Usable Subnets Explanation

cardinalphincardinalphin Posts: 2Registered Users ■□□□□□□□□□
Good morning,

I'm having a hard time understanding the answer to the following question:
You have an IP of 156.233.42.56 with a subnet mask of 7 bits. How many hosts and subnets are possible assuming that subnet 0 is not used?

126 subnets and 510 hosts

128 subnets and 512 hosts

510 subnets and 126 hosts
I know the correct answer is 126 subnets and 510 hosts. I believe I understand the 510 hosts. I don't fully understand the 126 subnets. Why do we subtract 2 when we're not enabling subnet zero instead of just 1? I feel like everything I've learned previously indicates we calculate subnets as 2^^n where n indicates the number of bits borrowed for the subnet. I get what the answer is, just don't understand the why.

Thanks in advance!

Comments

  • gespensterngespenstern Posts: 1,242Registered Members ■■■■■■■□□□
    510 hosts is the right answer, that's for sure. There are 512 IPs for 32 (overall IPv4 bits) - 16 (Class B by definition) - 7 = 9 bits for hosts, which is 2^9=512 IPs, out of which the first one is the network ID address and the last one is the broadcast address, therefore 512-2=510.

    Regarding subnets... It should be 2^7 which is 128, subtract the subnet 0 then we get 127.

    The only explanation I have is they meant both "subnet zero" and "subnet all-ones", but forgot to mention the second in the question. Subnet zero is not all-ones subnet, but at some point the internet treated them the same -- it was not allowed/discouraged to use BOTH.

    Overall, just a little rant, Cisco is so tiring with their hanging on this stupidity which is classful addressing and routing that is not in use for >20 years. Who cares? We are about to forget IPv4 altogether but rest assured long after IPv6 gets implemented in >99% networks Cisco will be teaching a full-on classful IPv4 addressing. My ass...
  • cardinalphincardinalphin Posts: 2Registered Users ■□□□□□□□□□
    Thanks for the clarification. That is exactly the information I was hoping to get. I'm just getting started in my CCNA prepwork and I don't recall coming across the subnet all 1's yet.

    If anyone strolls across this thread later, Cisco has a page explaining this:
    https://www.cisco.com/c/en/us/support/docs/ip/dynamic-address-allocation-resolution/13711-40.html

    Thanks again for your help!
  • gespensterngespenstern Posts: 1,242Registered Members ■■■■■■■□□□
    Good luck with your CCNA! As usual, I recommend to use the ICND1 + ICND2 route to the goal because of too much info. Wendell Odom, for example, has 2 insanely thick books of ~600 pages each and it's really hard, considering how much one has to memorize, to retain everything from them by the exam time.
  • SeadgsSeadgs Posts: 2Registered Users ■□□□□□□□□□
    Thanks for the clarification. That is exactly the information I was hoping to get. I'm just getting started in my CCNA prepwork and I don't recall coming across the subnet all 1's yet.

    If anyone strolls across this thread later, Cisco has a page explaining this:
    https://www.cisco.com/c/en/us/support/docs/ip/dynamic-address-allocation-resolution/13711-40.html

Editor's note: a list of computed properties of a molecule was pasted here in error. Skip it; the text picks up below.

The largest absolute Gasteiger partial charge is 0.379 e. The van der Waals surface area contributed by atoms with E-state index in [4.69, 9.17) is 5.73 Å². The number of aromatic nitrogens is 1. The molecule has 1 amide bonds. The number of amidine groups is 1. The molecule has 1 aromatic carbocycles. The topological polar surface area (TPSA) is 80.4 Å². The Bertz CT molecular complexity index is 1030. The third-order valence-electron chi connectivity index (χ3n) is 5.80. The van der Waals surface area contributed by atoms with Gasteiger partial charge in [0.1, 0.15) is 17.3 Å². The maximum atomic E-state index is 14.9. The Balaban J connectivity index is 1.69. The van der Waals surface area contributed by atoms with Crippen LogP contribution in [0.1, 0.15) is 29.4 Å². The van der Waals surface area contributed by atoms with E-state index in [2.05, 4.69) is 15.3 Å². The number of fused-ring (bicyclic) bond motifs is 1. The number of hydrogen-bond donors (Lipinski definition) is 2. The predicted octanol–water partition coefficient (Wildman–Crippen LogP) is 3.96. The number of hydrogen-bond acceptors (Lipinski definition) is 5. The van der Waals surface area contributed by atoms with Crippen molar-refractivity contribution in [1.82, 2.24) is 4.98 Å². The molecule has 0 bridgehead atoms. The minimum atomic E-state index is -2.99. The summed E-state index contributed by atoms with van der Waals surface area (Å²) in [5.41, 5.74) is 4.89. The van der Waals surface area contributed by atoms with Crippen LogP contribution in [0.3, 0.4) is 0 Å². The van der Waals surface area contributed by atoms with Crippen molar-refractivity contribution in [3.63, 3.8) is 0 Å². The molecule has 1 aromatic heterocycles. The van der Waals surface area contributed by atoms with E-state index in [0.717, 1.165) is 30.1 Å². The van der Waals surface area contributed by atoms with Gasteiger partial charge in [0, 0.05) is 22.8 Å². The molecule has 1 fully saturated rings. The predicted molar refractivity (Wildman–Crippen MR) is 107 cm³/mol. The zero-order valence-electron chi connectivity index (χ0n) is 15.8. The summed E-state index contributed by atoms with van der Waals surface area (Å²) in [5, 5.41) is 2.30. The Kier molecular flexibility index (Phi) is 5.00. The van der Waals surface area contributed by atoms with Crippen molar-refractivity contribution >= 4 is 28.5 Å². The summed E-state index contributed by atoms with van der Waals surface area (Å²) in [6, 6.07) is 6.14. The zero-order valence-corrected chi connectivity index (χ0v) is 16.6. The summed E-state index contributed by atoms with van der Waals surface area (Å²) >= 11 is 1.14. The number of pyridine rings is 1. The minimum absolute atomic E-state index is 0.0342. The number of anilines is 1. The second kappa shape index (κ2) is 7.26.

Thanks again for your help!

    Here's a tip to get faster as well...

    simply write out the binary conversion table for the last octet when figuring out your subnet mask etc... : 128 64 32 16 8 4 2 1

    Cover up the 1 and boom there is your 2^(bits) table. Continue on as needed.
  • AvgITGeekAvgITGeek Posts: 196Registered Members ■■■□□□□□□□
    I always remember:
    128 192 224 240 248 252 254 255 as subnets
    128 64 32 16 8 4 2 1 as block size
    You will need to adjust for number of hosts and subnets based on the class of network unless VLSM is in play.
    I highly recommend you see what is happening in binary. Sometimes that is the quickest way for me to find the network address based on a host address and subnet mask.
  • williebwillieb Posts: 100Registered Members ■■□□□□□□□□
    Great replies...


    Here's my logical thinking when getting a question like this on an exam. I've written it out for explanation but a lot of it can be done in your head after plenty of practice, or by writing down only the 2^n line:


    This is a class B so the default subnet mask is /16 or 255.255.0.0 or 11111111.11111111.00000000.00000000


    It's stating you have an additional 7 bits used for the network. This leaves 9 bits for hosts.


    So this is /23 or 255.255.252.0 or 11111111.11111111.11111110.00000000


    Looking at the 3rd and 4th octet of the SM in binary, which is where the subnetting is taking place:





    Total Host bits = 9 = 2^9 = 512-2 not usable = 510 usable Hosts
    Total Net bits = 7 = 2^7 = 128-1 subnet 0 = 127 Nets


    Thinking logically to eliminate wrong answers, the last answer is obviously incorrect based on our answer above.


    The question doesn't mention to remove the 2 non usable hosts, so hosts could be 512 or 510


    The 2 choices for total subnets are 126 and 128. It said to assume subnet 0 is not used. For 128 it is used so that eliminates that answer.


    This leaves one answer which is the one I would choose.


    126 subnets and 510 hosts
    [X] CCENT ICND1 100-105
    [X] CCNA ICND2 200-105
    [X] CCNP Route 300-101
    [X] CCNP Switch 300-115
    [ ] CCNP Tshoot 300-135
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